The conservation charity is appealing to children to take part in its Paint a Fish challenge

WWF's Paint a Fish challenge
WWF's Paint a Fish challenge

What is it?

The Paint a Fish campaign aims to engage and educate the younger generations about the protection of fish stocks. Children from EU countries are each being encouraged to do a painting of a fish, which is uploaded onto a specially created microsite.

Before a vote on the Common Fisheries Policy in the European parliament on 6 February, the campaign is calling on EU leaders to reduce fishing quotas in order to allow fish stocks to return to their maximum sustainable yield.

The campaign is being promoted by WWF offices throughout Europe, from Portugal to Poland and Slovakia to Sweden.

Anything else?

The charity is aiming to collect 21,000 fish – so far it has more than 8,000. Each day the best fish are animated and appear to swim in its virtual sea.

Another key goal of the campaign is to educate younger generations about sustainable fisheries. To support this aim, the charity has developed a set of educational resources to help teachers and schools plan two lessons on sustainable fisheries.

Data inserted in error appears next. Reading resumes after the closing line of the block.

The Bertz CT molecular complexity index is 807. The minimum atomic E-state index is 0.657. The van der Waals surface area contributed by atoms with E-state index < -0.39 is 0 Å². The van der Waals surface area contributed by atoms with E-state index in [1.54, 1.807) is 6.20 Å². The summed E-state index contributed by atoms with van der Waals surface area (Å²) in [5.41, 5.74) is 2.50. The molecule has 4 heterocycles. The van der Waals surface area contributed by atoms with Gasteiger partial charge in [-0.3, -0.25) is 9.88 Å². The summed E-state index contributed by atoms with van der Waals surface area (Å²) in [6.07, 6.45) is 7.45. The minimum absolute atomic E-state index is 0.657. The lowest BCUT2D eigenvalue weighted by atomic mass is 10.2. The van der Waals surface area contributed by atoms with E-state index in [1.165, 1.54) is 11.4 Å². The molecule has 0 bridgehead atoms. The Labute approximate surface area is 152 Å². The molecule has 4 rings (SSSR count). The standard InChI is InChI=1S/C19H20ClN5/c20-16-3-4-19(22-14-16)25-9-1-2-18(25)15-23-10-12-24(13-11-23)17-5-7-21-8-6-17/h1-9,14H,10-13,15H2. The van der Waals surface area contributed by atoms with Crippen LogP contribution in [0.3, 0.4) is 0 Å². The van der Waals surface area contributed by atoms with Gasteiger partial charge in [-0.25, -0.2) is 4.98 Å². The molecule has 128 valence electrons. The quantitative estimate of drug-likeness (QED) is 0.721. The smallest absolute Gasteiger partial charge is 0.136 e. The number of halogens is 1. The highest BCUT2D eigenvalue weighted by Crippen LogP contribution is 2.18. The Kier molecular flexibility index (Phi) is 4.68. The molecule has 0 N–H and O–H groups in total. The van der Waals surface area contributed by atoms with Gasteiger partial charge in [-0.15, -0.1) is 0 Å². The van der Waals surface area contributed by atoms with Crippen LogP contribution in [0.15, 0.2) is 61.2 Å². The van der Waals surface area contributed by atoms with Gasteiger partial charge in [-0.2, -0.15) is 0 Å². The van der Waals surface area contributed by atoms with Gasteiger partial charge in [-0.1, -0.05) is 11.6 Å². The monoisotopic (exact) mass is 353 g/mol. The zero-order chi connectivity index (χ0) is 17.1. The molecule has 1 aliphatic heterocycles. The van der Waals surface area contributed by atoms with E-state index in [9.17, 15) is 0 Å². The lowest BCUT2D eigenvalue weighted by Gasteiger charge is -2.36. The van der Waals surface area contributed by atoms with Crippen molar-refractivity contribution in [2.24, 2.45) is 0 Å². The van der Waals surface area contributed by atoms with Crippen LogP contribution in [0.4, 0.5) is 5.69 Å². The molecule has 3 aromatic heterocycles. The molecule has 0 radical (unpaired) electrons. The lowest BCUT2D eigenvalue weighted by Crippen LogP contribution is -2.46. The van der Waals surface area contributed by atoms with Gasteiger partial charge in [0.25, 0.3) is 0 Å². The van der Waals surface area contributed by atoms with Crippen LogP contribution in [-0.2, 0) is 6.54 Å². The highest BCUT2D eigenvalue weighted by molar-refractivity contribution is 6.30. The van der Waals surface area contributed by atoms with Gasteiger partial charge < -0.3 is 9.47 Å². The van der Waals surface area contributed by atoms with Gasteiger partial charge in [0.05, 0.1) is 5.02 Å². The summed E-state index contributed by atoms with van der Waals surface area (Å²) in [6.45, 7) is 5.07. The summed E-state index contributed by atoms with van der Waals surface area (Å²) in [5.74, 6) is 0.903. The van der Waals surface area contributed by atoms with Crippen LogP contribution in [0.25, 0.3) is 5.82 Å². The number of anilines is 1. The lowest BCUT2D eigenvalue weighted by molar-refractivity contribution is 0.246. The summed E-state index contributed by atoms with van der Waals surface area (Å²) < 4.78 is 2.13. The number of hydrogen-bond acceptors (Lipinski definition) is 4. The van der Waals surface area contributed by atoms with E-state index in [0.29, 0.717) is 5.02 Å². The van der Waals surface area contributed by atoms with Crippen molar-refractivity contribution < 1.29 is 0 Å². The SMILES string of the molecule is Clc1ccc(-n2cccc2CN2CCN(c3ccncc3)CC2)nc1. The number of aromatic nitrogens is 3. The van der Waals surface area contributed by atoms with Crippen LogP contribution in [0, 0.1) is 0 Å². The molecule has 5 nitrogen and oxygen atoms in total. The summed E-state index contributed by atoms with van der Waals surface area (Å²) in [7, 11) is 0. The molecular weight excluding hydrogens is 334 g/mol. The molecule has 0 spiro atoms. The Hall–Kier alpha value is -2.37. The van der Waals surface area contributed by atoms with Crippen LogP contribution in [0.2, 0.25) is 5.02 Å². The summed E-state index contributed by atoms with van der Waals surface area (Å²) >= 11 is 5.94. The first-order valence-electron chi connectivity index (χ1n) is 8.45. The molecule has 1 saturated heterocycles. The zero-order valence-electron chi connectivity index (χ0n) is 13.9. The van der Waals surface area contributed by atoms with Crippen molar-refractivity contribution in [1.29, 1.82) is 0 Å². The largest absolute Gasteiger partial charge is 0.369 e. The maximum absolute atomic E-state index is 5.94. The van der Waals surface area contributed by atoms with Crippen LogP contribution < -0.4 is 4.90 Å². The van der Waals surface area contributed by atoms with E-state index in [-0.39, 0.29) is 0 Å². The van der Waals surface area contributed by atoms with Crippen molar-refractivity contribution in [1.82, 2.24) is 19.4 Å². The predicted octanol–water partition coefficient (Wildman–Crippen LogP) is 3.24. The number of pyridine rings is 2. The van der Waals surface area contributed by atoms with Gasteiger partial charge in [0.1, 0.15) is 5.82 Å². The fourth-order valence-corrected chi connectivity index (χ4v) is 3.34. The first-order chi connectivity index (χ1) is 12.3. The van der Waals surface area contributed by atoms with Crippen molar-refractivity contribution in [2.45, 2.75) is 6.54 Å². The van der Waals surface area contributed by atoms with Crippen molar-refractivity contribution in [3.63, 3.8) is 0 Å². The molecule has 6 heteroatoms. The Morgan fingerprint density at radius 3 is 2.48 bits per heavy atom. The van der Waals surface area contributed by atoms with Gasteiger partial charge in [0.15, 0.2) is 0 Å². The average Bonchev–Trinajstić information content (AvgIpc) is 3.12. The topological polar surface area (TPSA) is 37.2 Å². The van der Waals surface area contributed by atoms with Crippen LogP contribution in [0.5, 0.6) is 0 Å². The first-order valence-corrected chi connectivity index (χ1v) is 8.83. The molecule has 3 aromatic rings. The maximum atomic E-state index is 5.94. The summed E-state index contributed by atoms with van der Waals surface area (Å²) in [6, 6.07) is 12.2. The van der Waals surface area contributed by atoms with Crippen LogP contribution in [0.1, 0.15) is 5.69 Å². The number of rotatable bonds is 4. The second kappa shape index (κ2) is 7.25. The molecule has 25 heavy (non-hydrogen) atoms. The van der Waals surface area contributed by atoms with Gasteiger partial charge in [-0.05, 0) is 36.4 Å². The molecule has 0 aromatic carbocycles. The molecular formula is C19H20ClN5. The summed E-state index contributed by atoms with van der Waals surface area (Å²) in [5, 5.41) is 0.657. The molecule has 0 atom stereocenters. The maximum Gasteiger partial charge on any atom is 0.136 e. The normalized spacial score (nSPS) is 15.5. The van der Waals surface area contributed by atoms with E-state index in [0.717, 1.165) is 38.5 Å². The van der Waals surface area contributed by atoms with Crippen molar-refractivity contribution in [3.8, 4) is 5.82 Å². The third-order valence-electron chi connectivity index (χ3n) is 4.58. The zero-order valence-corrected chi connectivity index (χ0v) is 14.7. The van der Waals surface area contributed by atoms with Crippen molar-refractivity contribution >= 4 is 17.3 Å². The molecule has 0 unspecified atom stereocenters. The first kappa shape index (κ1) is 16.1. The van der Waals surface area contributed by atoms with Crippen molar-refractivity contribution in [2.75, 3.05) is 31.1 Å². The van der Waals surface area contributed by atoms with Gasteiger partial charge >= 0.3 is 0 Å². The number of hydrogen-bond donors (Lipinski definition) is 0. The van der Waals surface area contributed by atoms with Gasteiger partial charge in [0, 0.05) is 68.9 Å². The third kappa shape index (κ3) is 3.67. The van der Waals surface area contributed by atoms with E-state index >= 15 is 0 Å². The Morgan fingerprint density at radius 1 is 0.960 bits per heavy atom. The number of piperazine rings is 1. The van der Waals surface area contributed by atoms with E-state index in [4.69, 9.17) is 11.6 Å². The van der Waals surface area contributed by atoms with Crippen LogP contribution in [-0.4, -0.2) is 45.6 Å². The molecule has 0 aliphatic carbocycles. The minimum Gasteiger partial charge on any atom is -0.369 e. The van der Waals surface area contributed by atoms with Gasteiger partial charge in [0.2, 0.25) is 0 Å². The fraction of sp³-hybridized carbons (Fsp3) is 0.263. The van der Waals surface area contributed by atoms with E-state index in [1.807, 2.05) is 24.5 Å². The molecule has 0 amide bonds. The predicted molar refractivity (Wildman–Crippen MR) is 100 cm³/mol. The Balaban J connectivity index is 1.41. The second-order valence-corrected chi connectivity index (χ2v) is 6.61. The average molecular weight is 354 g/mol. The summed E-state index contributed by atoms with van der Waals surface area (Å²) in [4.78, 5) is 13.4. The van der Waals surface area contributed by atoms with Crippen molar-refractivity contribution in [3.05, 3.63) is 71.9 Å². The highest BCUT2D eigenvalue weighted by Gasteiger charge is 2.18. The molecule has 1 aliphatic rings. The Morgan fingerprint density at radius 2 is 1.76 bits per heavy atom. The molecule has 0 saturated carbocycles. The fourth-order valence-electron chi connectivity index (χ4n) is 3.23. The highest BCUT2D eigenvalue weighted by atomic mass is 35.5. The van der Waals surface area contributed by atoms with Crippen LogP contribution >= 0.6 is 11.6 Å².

Why is the charity doing it?

WWF says that up to 50 per cent of all the fish caught by EU states are thrown back into the sea. Because Europe’s waters have been overfished, the charity says, EU trawlers are turning their attention to other countries’ fish stocks. This can be a problem for those developing countries where fish is the main food source. Some agreements between the EU and these countries do not offer enough guarantees for the protection of small-scale fisheries, says WWF.

Third Sector verdict:

The Paint a Fish challenge is a simple but engaging campaign that cleverly appeals to a child's enthusiasm to draw. As well as encouraging children's creativity, it also brilliantly includes an educational message and will get children campaigning for causes they believe in.

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